An announcement from the editors at the Blake Archive:
The William Blake Archive is pleased to announce the publication of the electronic edition of copy B. There are only four copies of Milton, Blake’s most personal epic. Copy B, from the Huntington Library and Art Gallery, joins copy A, from the British Museum, and copy C, from the New York Public Library, previously published in the Archive.
Blake etched forty-five plates for Milton in relief, with some full-page designs in white-line etching, between c. 1804 (the date on the title page) and c. 1810. Six additional plates (a-f) were probably etched in subsequent years up to 1818. No copy contains all fifty-one plates. The prose “Preface” (plate 2) appears only in copies A and B. Plates a-e appear only in copies C and D, plate f only in copy D. The first printing, late in 1810 or early in 1811, produced copies A-C, printed in black ink and finished in water colors. Blake retained copy C and added new plates and rearranged others at least twice; copy C was not finished until c. 1821. Copy D was printed in 1818 in orange ink and elaborately colored. The Archive will publish an electronic edition of copy D in the near future.
Like all the illuminated books in the Archive, the text and images of Milton copy B are fully searchable and are supported by our Inote and ImageSizer applications. With the Archive’s Compare feature, users can easily juxtapose multiple impressions of any plate across the different copies of this or any of the other illuminated books. New protocols for transcription, which produce improved accuracy and fuller documentation in editors’ notes, have been applied to all copies of Milton in the Archive.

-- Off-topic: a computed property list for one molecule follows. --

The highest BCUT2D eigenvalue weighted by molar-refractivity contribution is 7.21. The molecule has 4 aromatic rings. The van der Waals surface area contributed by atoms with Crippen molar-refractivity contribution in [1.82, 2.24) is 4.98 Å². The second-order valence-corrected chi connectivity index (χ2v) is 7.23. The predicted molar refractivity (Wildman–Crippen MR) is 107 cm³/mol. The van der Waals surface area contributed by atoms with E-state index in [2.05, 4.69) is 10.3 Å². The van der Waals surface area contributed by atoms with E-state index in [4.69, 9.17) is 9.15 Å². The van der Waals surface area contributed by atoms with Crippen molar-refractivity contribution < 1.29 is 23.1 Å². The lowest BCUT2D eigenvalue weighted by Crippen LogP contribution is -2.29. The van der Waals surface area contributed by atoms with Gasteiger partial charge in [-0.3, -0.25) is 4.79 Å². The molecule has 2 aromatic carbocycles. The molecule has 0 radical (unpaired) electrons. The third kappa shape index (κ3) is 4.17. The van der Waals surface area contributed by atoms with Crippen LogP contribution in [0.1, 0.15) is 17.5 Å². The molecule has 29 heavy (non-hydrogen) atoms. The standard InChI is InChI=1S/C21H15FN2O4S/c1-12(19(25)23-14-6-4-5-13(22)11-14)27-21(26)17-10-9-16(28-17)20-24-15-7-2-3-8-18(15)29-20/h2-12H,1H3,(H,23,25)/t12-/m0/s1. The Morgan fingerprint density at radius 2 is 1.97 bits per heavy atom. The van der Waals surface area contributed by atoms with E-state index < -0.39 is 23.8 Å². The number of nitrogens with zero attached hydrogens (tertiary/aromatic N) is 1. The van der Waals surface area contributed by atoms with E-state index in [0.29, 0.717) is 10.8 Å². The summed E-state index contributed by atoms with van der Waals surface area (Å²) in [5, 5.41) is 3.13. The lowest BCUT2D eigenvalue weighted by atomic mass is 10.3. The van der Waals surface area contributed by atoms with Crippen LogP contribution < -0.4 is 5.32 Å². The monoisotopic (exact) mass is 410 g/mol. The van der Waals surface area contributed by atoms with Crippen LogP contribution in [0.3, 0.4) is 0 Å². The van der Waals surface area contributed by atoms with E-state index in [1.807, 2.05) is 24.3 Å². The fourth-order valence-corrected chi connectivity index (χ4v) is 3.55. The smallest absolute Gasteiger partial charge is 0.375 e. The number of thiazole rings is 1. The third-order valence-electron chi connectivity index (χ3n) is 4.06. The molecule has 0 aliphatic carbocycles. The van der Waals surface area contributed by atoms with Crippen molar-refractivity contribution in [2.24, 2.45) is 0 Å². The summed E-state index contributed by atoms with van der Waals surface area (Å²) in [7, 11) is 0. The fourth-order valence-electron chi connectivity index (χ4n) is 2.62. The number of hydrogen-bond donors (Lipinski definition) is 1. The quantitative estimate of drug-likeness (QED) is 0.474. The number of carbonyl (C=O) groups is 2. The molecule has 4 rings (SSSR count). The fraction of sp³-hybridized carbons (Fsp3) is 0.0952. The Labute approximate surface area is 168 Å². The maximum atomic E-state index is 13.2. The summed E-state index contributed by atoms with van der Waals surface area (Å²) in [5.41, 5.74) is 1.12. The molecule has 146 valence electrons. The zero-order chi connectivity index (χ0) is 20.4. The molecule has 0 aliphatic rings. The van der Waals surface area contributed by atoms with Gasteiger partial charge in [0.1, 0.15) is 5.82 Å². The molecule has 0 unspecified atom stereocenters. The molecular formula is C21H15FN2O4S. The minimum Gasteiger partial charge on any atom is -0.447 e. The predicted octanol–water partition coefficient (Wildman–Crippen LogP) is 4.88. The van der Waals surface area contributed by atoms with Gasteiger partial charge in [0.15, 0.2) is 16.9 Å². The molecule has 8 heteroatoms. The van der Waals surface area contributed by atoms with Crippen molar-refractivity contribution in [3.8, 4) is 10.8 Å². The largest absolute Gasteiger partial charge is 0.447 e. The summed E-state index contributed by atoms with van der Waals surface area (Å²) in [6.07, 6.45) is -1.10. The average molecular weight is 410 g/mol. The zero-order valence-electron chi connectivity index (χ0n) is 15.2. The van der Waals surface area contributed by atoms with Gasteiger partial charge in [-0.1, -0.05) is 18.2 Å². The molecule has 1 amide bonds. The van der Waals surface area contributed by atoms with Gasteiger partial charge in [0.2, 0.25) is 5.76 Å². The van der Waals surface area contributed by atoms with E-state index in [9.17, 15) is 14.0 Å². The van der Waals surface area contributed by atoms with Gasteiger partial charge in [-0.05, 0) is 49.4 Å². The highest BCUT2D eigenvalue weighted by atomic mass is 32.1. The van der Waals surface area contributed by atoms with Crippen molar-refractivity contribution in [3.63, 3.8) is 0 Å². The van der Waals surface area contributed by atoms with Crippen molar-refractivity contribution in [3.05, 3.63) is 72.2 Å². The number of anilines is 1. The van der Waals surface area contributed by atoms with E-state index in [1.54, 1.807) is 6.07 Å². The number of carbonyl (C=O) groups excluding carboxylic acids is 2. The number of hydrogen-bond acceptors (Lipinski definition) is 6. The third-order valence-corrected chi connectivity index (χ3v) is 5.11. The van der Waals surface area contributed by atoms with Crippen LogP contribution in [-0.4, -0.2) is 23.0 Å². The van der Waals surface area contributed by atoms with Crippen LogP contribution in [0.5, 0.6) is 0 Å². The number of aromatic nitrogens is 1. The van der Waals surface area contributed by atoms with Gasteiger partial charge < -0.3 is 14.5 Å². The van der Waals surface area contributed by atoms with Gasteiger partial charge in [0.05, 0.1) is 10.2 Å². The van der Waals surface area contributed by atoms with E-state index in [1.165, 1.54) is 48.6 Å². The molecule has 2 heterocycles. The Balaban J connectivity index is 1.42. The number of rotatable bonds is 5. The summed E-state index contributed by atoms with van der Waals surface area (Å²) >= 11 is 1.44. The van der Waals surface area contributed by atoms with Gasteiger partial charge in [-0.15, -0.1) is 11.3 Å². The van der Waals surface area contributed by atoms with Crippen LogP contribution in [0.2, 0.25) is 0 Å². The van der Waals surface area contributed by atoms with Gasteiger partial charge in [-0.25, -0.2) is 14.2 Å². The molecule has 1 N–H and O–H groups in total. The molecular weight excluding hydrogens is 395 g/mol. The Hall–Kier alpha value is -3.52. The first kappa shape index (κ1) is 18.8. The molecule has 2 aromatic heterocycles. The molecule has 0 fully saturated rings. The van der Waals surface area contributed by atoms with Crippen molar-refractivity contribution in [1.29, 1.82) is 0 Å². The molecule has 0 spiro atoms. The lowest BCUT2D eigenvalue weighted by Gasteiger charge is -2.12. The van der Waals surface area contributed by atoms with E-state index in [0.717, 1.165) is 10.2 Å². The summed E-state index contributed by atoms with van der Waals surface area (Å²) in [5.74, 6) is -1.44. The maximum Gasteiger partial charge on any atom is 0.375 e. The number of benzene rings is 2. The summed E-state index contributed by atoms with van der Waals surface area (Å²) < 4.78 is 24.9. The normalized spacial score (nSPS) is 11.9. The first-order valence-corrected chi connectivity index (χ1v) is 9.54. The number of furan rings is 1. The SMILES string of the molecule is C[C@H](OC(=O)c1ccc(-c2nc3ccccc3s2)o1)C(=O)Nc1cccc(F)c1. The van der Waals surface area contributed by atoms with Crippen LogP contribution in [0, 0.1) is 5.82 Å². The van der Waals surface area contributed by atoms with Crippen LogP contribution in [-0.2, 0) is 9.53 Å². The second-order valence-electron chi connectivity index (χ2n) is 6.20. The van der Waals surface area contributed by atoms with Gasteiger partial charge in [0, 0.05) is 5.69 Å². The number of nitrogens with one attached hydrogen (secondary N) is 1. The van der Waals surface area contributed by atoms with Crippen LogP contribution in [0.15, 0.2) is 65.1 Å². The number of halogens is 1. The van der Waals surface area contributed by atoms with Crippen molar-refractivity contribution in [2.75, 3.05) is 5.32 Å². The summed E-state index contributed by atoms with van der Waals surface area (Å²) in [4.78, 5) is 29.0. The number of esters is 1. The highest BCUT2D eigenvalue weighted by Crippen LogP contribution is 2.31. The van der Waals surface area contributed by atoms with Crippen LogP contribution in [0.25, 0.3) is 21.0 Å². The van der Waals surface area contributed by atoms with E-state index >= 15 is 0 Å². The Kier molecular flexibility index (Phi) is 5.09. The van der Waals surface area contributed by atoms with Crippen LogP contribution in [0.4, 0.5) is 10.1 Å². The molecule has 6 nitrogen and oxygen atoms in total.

With the publication of Milton copy B, the Archive now contains fully searchable and scalable electronic editions of sixty-eight copies of Blake’s nineteen illuminated books in the context of full bibliographic information about each work, careful diplomatic transcriptions of all texts, detailed descriptions of all images, and extensive bibliographies. In addition to illuminated books, the Archive contains many important manuscripts and series of engravings, sketches, and water color drawings, including Blake’s illustrations to Thomas Gray‘s Poems, water color and engraved illustrations to Dante’s Divine Comedy, the large color printed drawings of 1795 and c. 1805, the Linnell and Butts sets of the Book of Job water colors and the sketchbook containing drawings for the engraved illustrations to the Book of Job, the water color illustrations to Robert Blair’s The Grave, and all nine of Blake’s water color series illustrating the poetry of John Milton.
As always, the William Blake Archive is a free site, imposing no access restrictions and charging no subscription fees. The site is made possible by the University of North Carolina at Chapel Hill, the continuing support of the Library of Congress, and the cooperation of the international array of libraries and museums that have generously given us permission to reproduce works from their collections in the Archive.
Morris Eaves, Robert N. Essick, and Joseph Viscomi, editors
Ashley Reed, project manager, William Shaw, technical editor
The William Blake Archive